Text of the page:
3. Compare and contrast the psychometric properties of assessment instruments, i.e., objectivity, reliability, and validity, and how they influence the interpretation of assessment data.
  4. Explain basic statistical concepts used in testing, including measures of central tendency and variability (e.g., mean, median, mode, range, and standard deviation).
  5. Compare and contrast norm-referenced and criterion-referenced tests, including an explanation of normative data (e.g., normal curve, percentiles, z-scores, T-scores, and stanines), and discuss appropriate uses of each.
  6. Describe various types of observational methodology and the usefulness of each.
  7. Discuss how information from both formal and informal assessment measures can be used to plan individualized programs.
  8. Explain the importance of multifaceted approaches to both formative and summative evaluation with particular attention to the relationship of outcomes to assessment and evaluation.

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PSY 675 - Foundations of Addictions Counseling

Credits: 4

This course provides students with an opportunity to study the important theories, strategies, and skills of addictions-related counseling. Topics are derived from the Twelve Core Functions of Addiction Counselors and will include concepts like screening, referral, intake, assessment, crisis management, treatment, recovery, support, and/or client education.

Prerequisite(s): PSY 565 with a minimum grade of D- or PSY 515G with a minimum grade of D-.

Equivalent(s): PSY 625G

Grade Mode: Letter Grading

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  1. Explain the key elements involved in the therapeutic treatment of clients.
  2. Describe theories that inform the techniques employed by addictions counselors.
  3. Identify techniques used throughout the continuum of care.
  4. Develop strategies for working with individuals, families, and groups.
  5. Evaluate the effectiveness of treatment methods and modalities.
  6. Examine unique ethical dilemmas that counselors may encounter in addiction-related situations.

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PSY 685 - Principles of Psychopathology

Credits: 4

The focus of this course is on the societal definitions and impact of abnormal and deviant behavior, and what is considered psychopathology. It examines both how mental illness is recognized and regarded, and how its treatment may vary, in different societies and cultures. It deals with major disorders and personality syndromes considered to be abnormal or deviant and examines the various etiologic factors known or believed to play a role in each of the disorders, considering them from varying perspectives, such as psychoanalytic, cognitive behavioral, biological, and humanistic.

Attributes: HumanBehavSocial Sys (Gen Ed)

Prerequisite(s): PSY 410 with a minimum grade of D- or PSY 501G with a minimum grade of D-.

Equivalent(s): PSY 617G

Mutual Exclusion: No credit for students who have taken PSYC 561.

Grade Mode: Letter Grading

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  1. Compare and contrast historical and contemporary conceptions of abnormal and deviant behavior.
  2. Describe different theories used to explain major psychological disorders.
  3. Compare and contrast therapeutic interventions for psychological disorders.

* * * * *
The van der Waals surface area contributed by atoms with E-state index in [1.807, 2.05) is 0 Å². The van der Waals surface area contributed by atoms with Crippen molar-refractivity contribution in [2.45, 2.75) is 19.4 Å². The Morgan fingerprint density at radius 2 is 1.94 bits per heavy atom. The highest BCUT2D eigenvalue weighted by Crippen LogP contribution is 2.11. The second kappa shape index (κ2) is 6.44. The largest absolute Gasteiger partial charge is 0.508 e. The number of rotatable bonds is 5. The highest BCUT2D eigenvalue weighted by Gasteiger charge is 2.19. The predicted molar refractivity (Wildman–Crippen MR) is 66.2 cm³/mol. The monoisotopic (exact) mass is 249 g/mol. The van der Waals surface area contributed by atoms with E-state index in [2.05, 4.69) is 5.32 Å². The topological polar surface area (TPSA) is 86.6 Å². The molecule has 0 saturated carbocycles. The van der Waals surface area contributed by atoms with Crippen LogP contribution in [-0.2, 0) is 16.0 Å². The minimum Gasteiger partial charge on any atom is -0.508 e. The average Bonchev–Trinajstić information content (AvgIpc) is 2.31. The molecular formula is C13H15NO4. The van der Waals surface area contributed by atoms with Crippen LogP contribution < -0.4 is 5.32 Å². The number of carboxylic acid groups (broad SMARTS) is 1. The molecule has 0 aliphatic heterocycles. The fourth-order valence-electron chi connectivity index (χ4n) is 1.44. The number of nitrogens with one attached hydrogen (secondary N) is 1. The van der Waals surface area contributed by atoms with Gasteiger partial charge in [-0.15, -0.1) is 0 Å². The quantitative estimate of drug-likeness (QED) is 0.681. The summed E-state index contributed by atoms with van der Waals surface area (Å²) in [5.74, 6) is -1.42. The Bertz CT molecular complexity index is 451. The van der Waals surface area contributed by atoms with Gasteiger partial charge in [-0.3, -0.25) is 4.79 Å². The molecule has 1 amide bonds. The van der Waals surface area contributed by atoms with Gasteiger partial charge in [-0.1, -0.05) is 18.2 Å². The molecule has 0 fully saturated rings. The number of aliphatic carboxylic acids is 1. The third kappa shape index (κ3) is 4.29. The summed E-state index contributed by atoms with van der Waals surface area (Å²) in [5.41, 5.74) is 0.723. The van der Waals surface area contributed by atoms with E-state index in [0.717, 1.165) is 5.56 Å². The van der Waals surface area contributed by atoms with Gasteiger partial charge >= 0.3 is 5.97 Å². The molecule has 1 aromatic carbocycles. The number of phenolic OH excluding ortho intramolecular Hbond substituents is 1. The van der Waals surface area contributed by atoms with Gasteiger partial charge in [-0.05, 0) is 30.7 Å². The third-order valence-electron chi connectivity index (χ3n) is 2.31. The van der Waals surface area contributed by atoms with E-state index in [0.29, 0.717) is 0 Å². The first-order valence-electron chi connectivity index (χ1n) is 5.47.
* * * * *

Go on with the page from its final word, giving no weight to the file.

4. Examine varying philosophical and cultural perspectives of psychological disorders and how those perspectives inform treatment.

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PSY 710 - The Biology of Addiction

Credits: 4

This course introduces the biological mechanisms of substance use and misuse (e.g., nervous system activity, tolerance, withdrawal, and metabolism) and the resulting behavioral and health consequences. Students will also examine the classification of various substances, epidemiological data and trends, the diagnoses and diagnostic criteria of substance use disorders, genetic and biological influences on addiction, and biological theories of addiction. Other potential topics include behavioral addictions (e.g., gambling, eating, video games, or sex) and the effects of drugs on individuals, families, and society.

Attributes: Phys Natural World (Gen Ed)

Prerequisite(s): PSY 410 with a minimum grade of D- or PSY 501G with a minimum grade of D-.

Equivalent(s): PSY 610G

Mutual Exclusion: No credit for students who have taken PSYC 733.

Grade Mode: Letter Grading

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  1. Describe the key aspects of physiology, neurotransmission, and brain anatomy.
  2. Analyze the impact of functional changes to physiology, neurotransmission, and brain anatomy on the development of addiction.
  3. Identify the mechanisms and classification of specific substances used recreationally and medicinally.
  4. Demonstrate an understanding of the genetic and biological influences on addiction.
  5. Critically evaluate the biological theories of addiction and explain how these views may impact stigma, treatment, and recovery.
  6. Apply an understanding of the biological mechanisms of addiction to interpret personal experiences and real-world events.

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PSY 720 - Behavioral Assessments and Interventions in Applied Behavior Analysis II

Credits: 4

This course extends the student’s initial inquiry into behavioral assessments and interventions beyond the prerequisite course to practice advanced techniques. Students will appraise the needs of case-based situations, then select intervention strategies inclusive of shaping, discrimination training, instructional control, imitation training, and differential reinforcement. Behavior change will be addressed across settings and populations.

Prerequisite(s): PSY 620 with a minimum grade of D-.

Grade Mode: Letter Grading